Journal of Mythic Arts Retrospective I: Personal Reflections
I was an undergraduate at Sarah Lawrence College when I first came across the amazing Journal of Mythic Arts. I was in a class about Experimental Writing that was ever expanding my ideas about what literature could be and for my final project I was inspired to look at retellings of my favorite fairy tale, "Sleeping Beauty," that could be considered experimental. I had always particularly loved folkloric retellings but this was my first opportunity to really study them seriously. I hadn't even realized that this was something I could do! I was thrilled with the idea and eager to see what already existed in the academic world I was only just beginning to discover.
I was searching the Internet for sources when I came across Midori Snyder's JoMA article on the panel that she, Terri Windling, Heinz Insu Fenkl, Elizabeth Matson, and Beth Plutchak had participated in on "Sleeping Beauty" at Wiscon 23. The article was about how the panelists, after initial disappointment in their assigned topic due to the overwhelmingly passive main character of "Sleeping Beauty," came to appreciate and be inspired by both the heroine and the story itself. I read the article with fascination and growing excitement – here were people who took fairy tales seriously and loved them as much as I did! Here were people who were passionate about the art of retelling these stories and had dedicated their lives to doing so and writing about and studying those who also did so. These were people like me – I couldn't imagine any job more perfect. After this first article, the Journal of Mythic Arts went on to introduce me to many more incredible fairy tale and other folklore related articles, books, short stories, poetry, websites, artwork, and more. After discovering JoMA, I realized that I could form all kinds of projects around my love of what I now knew to call mythic arts.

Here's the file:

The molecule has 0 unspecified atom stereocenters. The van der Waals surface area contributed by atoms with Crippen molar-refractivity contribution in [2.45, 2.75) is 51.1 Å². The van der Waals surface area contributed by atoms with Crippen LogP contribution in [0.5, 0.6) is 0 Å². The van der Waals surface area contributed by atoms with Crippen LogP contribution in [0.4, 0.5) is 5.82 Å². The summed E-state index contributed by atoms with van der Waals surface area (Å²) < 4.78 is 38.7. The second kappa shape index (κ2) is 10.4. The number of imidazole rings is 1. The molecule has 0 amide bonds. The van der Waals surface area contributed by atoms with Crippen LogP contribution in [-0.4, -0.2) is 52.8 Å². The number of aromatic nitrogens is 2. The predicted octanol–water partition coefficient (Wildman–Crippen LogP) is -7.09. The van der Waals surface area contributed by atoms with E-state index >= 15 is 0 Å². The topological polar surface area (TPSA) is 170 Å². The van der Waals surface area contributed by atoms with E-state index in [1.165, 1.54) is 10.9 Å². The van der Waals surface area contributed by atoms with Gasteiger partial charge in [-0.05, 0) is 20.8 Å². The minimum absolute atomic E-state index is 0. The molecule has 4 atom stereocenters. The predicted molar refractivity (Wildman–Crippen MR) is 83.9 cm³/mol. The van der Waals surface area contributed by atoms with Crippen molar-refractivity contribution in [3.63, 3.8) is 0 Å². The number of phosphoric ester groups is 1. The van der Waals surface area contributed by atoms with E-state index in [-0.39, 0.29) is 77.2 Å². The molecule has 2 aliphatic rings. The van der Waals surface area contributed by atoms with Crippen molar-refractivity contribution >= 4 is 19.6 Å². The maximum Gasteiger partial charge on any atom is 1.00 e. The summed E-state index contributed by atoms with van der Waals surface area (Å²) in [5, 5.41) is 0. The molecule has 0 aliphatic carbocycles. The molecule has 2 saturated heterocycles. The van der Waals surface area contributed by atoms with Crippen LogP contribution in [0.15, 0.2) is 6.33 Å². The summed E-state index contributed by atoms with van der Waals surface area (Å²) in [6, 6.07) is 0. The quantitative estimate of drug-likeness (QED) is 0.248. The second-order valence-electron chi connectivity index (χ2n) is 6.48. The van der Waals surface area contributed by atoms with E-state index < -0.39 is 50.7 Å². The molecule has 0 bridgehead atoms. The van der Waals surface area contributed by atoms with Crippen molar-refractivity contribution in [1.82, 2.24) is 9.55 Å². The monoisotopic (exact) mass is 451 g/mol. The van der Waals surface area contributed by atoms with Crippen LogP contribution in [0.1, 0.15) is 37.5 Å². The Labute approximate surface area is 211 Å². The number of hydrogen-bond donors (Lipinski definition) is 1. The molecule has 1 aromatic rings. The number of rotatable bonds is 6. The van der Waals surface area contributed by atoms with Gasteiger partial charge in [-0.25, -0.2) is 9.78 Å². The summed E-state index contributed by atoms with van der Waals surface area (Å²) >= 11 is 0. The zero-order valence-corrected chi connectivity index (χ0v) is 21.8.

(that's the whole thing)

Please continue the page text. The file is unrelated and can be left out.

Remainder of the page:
I am now in graduate school for folklore and literature, where my work concentrates on fairy tale, folklore, and myth retellings. I recently won the student paper award from the Women's Section of the American Folklore Society for another paper on a different aspect of "Sleeping Beauty" retellings – she, and Ms. Snyder's article, continue to frequently appear in my work! I am also a creative writer myself who often draws upon these tales. I credit the Journal of Mythic Arts for showing me my perfect path – the spark of recognition that that first article produced in me has grown into a fire that inspires me every day.